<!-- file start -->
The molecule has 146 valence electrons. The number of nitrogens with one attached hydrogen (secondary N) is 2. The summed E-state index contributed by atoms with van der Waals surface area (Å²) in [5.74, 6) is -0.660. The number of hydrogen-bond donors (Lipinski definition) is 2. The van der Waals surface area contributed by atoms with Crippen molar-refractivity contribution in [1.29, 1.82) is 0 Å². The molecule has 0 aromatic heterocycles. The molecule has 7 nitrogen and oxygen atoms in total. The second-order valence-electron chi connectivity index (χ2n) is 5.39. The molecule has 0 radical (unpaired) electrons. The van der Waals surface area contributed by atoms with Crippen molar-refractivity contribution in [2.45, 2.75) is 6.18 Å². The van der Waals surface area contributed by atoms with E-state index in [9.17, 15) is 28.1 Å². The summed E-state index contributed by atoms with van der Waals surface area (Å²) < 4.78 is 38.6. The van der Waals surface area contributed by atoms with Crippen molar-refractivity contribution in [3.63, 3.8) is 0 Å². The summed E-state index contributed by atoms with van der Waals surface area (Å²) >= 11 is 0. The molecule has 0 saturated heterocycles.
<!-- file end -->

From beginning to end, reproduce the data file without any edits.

The molecule has 146 valence electrons. The number of nitrogens with one attached hydrogen (secondary N) is 2. The summed E-state index contributed by atoms with van der Waals surface area (Å²) in [5.74, 6) is -0.660. The number of hydrogen-bond donors (Lipinski definition) is 2. The van der Waals surface area contributed by atoms with Crippen molar-refractivity contribution in [1.29, 1.82) is 0 Å². The molecule has 0 aromatic heterocycles. The molecule has 7 nitrogen and oxygen atoms in total. The second-order valence-electron chi connectivity index (χ2n) is 5.39. The molecule has 0 radical (unpaired) electrons. The van der Waals surface area contributed by atoms with Crippen molar-refractivity contribution in [2.45, 2.75) is 6.18 Å². The van der Waals surface area contributed by atoms with E-state index in [9.17, 15) is 28.1 Å². The summed E-state index contributed by atoms with van der Waals surface area (Å²) < 4.78 is 38.6. The van der Waals surface area contributed by atoms with Crippen molar-refractivity contribution in [3.63, 3.8) is 0 Å². The summed E-state index contributed by atoms with van der Waals surface area (Å²) >= 11 is 0. The molecule has 0 saturated heterocycles.